Thankfully, there is a better way, a more peaceful, benign, tranquil and rewarding way of life. This door opens by learning to see the beauty of human nature, by recognizing ourselves in others. It can take time and effort to master this skill, but it is so worth the effort.
Let’s be honest. It’s much easier to see ourselves in others when they look either equal or superior to our self-image. It’s much harder though in the opposite scenario. Our ego immediately jumps out to protect itself from being dragged down. This is especially true in tense situations such as arguments and heated conversations, let alone using physical force.
There is a solution. It is as sharp as a razor can get, and it can cut through all the protective layers of the ego and it can directly touch the center of the heart. It’s called humility, which is accepting our own vulnerability. It has so much power behind it that it can stop wars, rivalry and explosive situations. It is the same power that was used by Mahatma Gandhi.
Let’s be realistic. No one expects us to become a Gandhi. But we start with baby steps. If we take enough of those, soon we can be sprinting! So, what are some of these steps we can start taking today?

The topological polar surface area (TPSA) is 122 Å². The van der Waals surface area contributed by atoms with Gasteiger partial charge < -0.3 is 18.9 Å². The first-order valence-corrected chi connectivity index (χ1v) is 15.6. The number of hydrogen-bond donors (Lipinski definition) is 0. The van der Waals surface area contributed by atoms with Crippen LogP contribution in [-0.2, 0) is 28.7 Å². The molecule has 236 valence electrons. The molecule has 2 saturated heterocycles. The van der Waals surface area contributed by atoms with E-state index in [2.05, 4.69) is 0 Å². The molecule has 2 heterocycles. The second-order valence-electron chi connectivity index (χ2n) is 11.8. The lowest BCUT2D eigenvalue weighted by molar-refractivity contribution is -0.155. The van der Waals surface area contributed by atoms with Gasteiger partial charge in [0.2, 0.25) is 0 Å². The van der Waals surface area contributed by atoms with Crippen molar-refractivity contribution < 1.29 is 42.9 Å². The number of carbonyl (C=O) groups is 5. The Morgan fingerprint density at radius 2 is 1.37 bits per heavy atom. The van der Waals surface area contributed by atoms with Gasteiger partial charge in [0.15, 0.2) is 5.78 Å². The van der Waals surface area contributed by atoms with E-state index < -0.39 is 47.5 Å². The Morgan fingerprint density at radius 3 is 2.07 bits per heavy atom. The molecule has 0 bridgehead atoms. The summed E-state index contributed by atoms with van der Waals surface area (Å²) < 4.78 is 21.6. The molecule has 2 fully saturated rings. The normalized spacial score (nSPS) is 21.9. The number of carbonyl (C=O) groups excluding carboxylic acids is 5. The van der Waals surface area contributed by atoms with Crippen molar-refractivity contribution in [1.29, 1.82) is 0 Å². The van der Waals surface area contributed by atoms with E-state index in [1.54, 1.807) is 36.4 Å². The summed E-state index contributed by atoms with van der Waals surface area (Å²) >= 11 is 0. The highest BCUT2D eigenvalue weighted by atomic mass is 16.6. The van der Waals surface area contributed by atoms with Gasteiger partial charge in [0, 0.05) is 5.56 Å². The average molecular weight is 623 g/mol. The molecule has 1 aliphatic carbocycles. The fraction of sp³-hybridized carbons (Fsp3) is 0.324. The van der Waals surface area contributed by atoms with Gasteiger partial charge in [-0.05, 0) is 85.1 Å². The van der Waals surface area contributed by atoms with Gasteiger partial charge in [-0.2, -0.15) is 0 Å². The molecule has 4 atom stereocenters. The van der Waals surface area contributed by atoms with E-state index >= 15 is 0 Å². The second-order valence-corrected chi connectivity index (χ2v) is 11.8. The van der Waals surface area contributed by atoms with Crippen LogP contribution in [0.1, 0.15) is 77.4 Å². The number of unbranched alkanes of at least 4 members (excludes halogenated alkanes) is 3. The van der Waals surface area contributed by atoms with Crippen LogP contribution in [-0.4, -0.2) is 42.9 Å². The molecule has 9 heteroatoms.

Practice addressing the inner essence of people. This can be done by complimenting, showing compassion, dropping a kind word, or committing a random act of kindness. Watch the reaction of the receiver. It can’t be faked. It’s so genuine and instant that the ego doesn’t have time to cover it up.
- When you find yourself worked up about something and upset with others then stop. Pause for a second. Take a deep breath. Remember the timeless quote from the Bible: “He that is without sin among you, let him be the first to cast a stone.” This shift in perspective is sure to give you a better, more constructive solution that stems from compassion and not fury.
- Smile, smile, smile. Watch how your smile affects others and how it also affects yourself. See how contagious it becomes. How do you feel when someone genuinely smiles at you? Doesn’t something inside of you instantly put a smile on your face? That something is your own innermost human essence, your profound human nature.
Now, go and connect your human nature with its counterparts in others! At the end, you will come to a conclusion that there is only one nature and we are all parts of it. We are all rays of sunshine emanating from the same, one and only Sun.
Emil Nazaryan is a motivational writer and a contributor to the monthly Motivational Corner column of HR Realtor Magazine. He has undergone a spiritual transformation which has led the way to sharing the insights he has experienced with the others. He is well acquainted with all major spiritual traditions of the world, but it is the direct experience of the essence of these teachings that is responsible for the altered life outlook and the motivational articles that stem this. In his daily life Emil is a successful REALTOR and he resides in Norfolk, VA, with his wife and two children. Contact him by email at firstname.lastname@example.org.